One of the Earliest Maps of the New United States
"Carte des Etats-Unis d'Amerique et du Cours du Mississipi…", Brion de la Tour, Louis
Subject: Eastern United States
Period: 1784 (dated)
Color: Hand Color
27.5 x 20 inches
69.9 x 50.8 cm
The Treaty of Paris, which ended the Revolutionary War, brought on the publication of a number of maps of the new United States and this map was among the earliest French maps to show the new nation. First published in 1783, this is the second state, dated 1784, but apparently unchanged from the first state. The map shows the nation's boundary on the Mississippi River, but extends to include considerable information on the Indian tribes on the western frontier as far as present-day Kansas (Kanfez). The states of Virginia, North Carolina, South Carolina and Georgia all have their western borders on the Mississippi River. There is excellent detail of early settlements, forts, and Indian villages with a list of 18 important forts in the New England region. A table at lower left gives the population for the original 13 states. A section of Virginia is named Indiana. This region was originally granted to a Philadelphia trading company by the Iroquois Confederacy in 1768. Then in 1776 it was sold to the Indiana Land Company, but was also claimed by the State of Virginia as a part of her original charter. The resulting battle between the private land company and Virginia resulted in the Eleventh Amendment to the U.S. Constitution and is one of the most interesting chapters in the history of the young United States. The large title cartouche is framed by a Liberty cap on a pikestaff, emblem of the Sons of Liberty, and the flags of the United States and France.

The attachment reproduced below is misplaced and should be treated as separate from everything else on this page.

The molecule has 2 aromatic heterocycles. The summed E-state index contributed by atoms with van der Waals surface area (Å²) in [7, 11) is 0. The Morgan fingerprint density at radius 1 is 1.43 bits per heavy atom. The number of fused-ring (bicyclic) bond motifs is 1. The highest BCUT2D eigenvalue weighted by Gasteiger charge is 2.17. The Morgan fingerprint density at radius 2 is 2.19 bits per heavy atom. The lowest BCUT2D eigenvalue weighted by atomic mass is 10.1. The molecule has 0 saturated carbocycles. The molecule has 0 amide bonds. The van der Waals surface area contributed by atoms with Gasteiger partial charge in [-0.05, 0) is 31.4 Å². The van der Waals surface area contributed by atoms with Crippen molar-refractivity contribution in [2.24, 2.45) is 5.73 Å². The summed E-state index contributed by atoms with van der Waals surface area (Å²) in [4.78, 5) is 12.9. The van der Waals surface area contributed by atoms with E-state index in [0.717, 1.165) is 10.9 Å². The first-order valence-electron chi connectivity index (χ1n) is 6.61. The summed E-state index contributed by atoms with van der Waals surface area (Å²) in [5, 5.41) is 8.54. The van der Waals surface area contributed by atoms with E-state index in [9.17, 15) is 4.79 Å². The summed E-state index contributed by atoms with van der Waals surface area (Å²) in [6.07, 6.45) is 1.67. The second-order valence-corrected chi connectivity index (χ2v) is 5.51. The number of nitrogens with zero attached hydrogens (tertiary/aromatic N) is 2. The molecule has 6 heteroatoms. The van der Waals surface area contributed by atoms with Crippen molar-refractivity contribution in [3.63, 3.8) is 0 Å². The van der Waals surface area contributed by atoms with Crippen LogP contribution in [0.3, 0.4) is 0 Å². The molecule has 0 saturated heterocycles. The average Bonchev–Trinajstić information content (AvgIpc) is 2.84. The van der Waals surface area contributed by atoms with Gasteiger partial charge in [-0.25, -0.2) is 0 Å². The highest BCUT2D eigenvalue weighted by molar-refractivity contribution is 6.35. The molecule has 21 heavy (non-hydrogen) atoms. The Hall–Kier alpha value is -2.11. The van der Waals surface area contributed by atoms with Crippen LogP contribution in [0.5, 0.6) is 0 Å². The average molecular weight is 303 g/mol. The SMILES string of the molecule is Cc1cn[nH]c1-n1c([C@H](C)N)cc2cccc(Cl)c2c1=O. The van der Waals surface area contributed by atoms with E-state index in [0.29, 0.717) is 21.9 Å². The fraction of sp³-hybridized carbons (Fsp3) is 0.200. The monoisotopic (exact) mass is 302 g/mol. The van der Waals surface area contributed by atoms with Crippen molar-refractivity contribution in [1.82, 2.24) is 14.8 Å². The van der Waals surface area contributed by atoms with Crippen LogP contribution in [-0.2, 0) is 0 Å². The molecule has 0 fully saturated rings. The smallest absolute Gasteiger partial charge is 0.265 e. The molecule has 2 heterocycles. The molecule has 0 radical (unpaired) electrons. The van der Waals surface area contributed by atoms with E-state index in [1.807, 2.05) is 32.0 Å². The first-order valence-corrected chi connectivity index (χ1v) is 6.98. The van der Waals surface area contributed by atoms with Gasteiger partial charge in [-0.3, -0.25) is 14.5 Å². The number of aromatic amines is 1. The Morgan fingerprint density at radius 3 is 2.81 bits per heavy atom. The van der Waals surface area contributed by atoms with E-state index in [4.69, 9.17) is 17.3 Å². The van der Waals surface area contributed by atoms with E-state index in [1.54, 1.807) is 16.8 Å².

References: McCorkle #784.2; Sellers & Van Ee #746; Ristow, p. 63.
Nice impression and original color on sturdy, watermarked paper. There is a faint horizontal extraneous crease where the map was folded, a few small spots in the image, and light toning primarily confined to the lower blank margin.